The move was something of an about-face. Xen, like Linux, is open source code, and Microsoft has called open source software a challenge to intellectual property rights. But ignoring the growing strength of Xen in the virtualization market could have been hazardous for Microsoft.
For Microsoft, the danger signs were sprouting everywhere. Virtualization, the ability to partition a hardware server into multiple virtual software machines, is helping drive the trend toward server consolidation. Microsoft had the option of running with the trend or running into it.
Customers using both Windows and Linux also were asking, "What are you doing to make our lives easier?" concedes Jeff Price, senior director for Windows Server. The right response, it seems, was not another Microsoft "Get the Facts" campaign aimed at Xen. ("Get the Facts" tries to convince IT managers that Windows costs less to operate than Linux.)
Block The Competition
Microsoft appears to have read the tea leaves. It's giving away its own Virtual Server software rather than let open source Xen and competitors such as EMC's VMware steal the Windows virtualization market out from under it. It opened its own Open Source Software Lab to supply research on how to get Windows to work better with more pieces of open source code. And it's promising that additional cooperation will flow between Microsoft and XenSource on management tools to ensure customers can manage multiple Linux virtual machines once they're running on a Longhorn server.
But VMware, the company that leads the market in x86 server virtualization, greeted the Microsoft moves with skepticism and joked about Microsoft's frequently delayed launch date for Longhorn. The first release of Microsoft's hypervisor "is two years away or more," says Raghu Raghuram, VP of platform products at VMware. Microsoft's Price says his company's hypervisor will become available 180 days after the release of Longhorn Server, which is now slated for the end of 2007.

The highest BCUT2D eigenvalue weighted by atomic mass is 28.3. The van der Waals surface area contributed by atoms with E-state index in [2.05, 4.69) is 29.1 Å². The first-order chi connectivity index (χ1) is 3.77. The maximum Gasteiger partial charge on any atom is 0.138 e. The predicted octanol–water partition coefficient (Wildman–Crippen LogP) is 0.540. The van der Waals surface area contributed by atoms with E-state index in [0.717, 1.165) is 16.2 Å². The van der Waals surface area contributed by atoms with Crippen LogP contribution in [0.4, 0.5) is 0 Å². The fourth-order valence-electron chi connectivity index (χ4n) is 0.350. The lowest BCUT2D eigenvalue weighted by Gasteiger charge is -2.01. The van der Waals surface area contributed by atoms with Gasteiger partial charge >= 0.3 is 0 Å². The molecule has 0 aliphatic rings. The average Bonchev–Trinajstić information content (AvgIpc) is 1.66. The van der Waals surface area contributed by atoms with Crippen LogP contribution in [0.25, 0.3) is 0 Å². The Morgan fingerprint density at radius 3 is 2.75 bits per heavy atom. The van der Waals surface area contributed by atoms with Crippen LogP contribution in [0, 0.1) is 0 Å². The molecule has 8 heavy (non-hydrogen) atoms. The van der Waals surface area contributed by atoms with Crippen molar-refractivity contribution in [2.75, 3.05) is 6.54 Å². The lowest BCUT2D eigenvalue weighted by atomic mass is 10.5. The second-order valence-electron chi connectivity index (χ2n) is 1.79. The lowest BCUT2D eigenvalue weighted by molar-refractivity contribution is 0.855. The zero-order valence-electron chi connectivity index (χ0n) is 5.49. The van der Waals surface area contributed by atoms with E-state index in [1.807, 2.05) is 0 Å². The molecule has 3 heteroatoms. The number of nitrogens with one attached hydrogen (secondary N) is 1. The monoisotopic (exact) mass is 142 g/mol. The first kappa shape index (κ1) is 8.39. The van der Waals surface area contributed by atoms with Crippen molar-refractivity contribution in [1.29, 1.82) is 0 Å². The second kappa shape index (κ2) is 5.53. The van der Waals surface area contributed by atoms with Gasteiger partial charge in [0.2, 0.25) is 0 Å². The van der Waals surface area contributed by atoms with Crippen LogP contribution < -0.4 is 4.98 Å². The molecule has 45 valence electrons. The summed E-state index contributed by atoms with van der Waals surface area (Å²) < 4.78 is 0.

Raghuram calls the Xen-Microsoft agreement a "one-way arrangement where Microsoft will allow Linux to run on future Microsoft hypervisors ... but not the other way around." That is, Windows needs to control the hardware for the Longhorn-Xen technology partnership to work. There will be no reciprocation that would allow Xen to run virtualized Windows on a Linux server, he says.
VMware's products, including its existing ESX hypervisor, run with Linux, Windows, or Sun Microsystems' Solaris as the operating system controlling the hardware.
Still, Microsoft is showing that it's willing to adapt. It recently invested in increased interoperability with JBoss, distributor of the JBoss Java application server, and SugarCRM, the open source ERP application supplier.
Microsoft knows it can't keep Linux and other open source code out of the data center. But if Linux is going to run servers in the data center, then Microsoft wants to make sure they're running under the Windows operating system.